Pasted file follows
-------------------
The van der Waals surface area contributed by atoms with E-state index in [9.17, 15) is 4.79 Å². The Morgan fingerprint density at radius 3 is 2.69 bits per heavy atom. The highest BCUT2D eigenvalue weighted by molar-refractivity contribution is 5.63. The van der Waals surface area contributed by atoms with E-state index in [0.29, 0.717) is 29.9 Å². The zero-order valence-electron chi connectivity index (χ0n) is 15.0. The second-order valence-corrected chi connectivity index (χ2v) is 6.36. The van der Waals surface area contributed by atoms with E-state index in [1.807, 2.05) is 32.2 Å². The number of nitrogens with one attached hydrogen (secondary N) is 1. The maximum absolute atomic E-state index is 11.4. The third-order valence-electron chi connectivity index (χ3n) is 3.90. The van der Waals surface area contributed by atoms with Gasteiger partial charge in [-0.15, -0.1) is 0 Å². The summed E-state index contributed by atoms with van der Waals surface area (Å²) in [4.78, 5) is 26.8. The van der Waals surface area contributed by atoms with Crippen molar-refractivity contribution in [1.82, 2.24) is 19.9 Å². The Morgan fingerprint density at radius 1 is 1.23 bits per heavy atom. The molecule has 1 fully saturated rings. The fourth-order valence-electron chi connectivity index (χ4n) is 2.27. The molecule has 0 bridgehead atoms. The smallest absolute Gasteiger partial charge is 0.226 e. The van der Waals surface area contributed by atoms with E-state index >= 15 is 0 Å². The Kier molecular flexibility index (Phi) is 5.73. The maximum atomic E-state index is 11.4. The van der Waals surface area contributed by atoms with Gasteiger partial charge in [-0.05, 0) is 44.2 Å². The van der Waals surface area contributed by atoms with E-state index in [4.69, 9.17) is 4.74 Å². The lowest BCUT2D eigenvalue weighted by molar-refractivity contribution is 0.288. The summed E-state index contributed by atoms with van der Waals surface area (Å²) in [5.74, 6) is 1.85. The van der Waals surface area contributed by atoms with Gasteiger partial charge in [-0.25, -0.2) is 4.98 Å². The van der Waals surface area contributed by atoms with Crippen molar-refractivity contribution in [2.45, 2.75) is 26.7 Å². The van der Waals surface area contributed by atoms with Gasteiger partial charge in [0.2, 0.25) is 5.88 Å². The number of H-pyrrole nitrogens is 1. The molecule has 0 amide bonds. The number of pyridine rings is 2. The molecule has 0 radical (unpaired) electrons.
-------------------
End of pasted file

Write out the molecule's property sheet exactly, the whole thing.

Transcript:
The van der Waals surface area contributed by atoms with E-state index in [9.17, 15) is 4.79 Å². The Morgan fingerprint density at radius 3 is 2.69 bits per heavy atom. The highest BCUT2D eigenvalue weighted by molar-refractivity contribution is 5.63. The van der Waals surface area contributed by atoms with E-state index in [0.29, 0.717) is 29.9 Å². The zero-order valence-electron chi connectivity index (χ0n) is 15.0. The second-order valence-corrected chi connectivity index (χ2v) is 6.36. The van der Waals surface area contributed by atoms with E-state index in [1.807, 2.05) is 32.2 Å². The number of nitrogens with one attached hydrogen (secondary N) is 1. The maximum absolute atomic E-state index is 11.4. The third-order valence-electron chi connectivity index (χ3n) is 3.90. The van der Waals surface area contributed by atoms with Gasteiger partial charge in [-0.15, -0.1) is 0 Å². The summed E-state index contributed by atoms with van der Waals surface area (Å²) in [4.78, 5) is 26.8. The van der Waals surface area contributed by atoms with Crippen molar-refractivity contribution in [1.82, 2.24) is 19.9 Å². The Morgan fingerprint density at radius 1 is 1.23 bits per heavy atom. The molecule has 1 fully saturated rings. The fourth-order valence-electron chi connectivity index (χ4n) is 2.27. The molecule has 0 bridgehead atoms. The smallest absolute Gasteiger partial charge is 0.226 e. The van der Waals surface area contributed by atoms with E-state index >= 15 is 0 Å². The Kier molecular flexibility index (Phi) is 5.73. The maximum atomic E-state index is 11.4. The van der Waals surface area contributed by atoms with Gasteiger partial charge in [-0.05, 0) is 44.2 Å². The van der Waals surface area contributed by atoms with E-state index in [4.69, 9.17) is 4.74 Å². The lowest BCUT2D eigenvalue weighted by molar-refractivity contribution is 0.288. The summed E-state index contributed by atoms with van der Waals surface area (Å²) in [5.74, 6) is 1.85. The van der Waals surface area contributed by atoms with Gasteiger partial charge in [-0.25, -0.2) is 4.98 Å². The van der Waals surface area contributed by atoms with Crippen molar-refractivity contribution in [2.45, 2.75) is 26.7 Å². The van der Waals surface area contributed by atoms with Gasteiger partial charge in [0.2, 0.25) is 5.88 Å². The number of H-pyrrole nitrogens is 1. The molecule has 0 amide bonds. The number of pyridine rings is 2. The molecule has 0 radical (unpaired) electrons.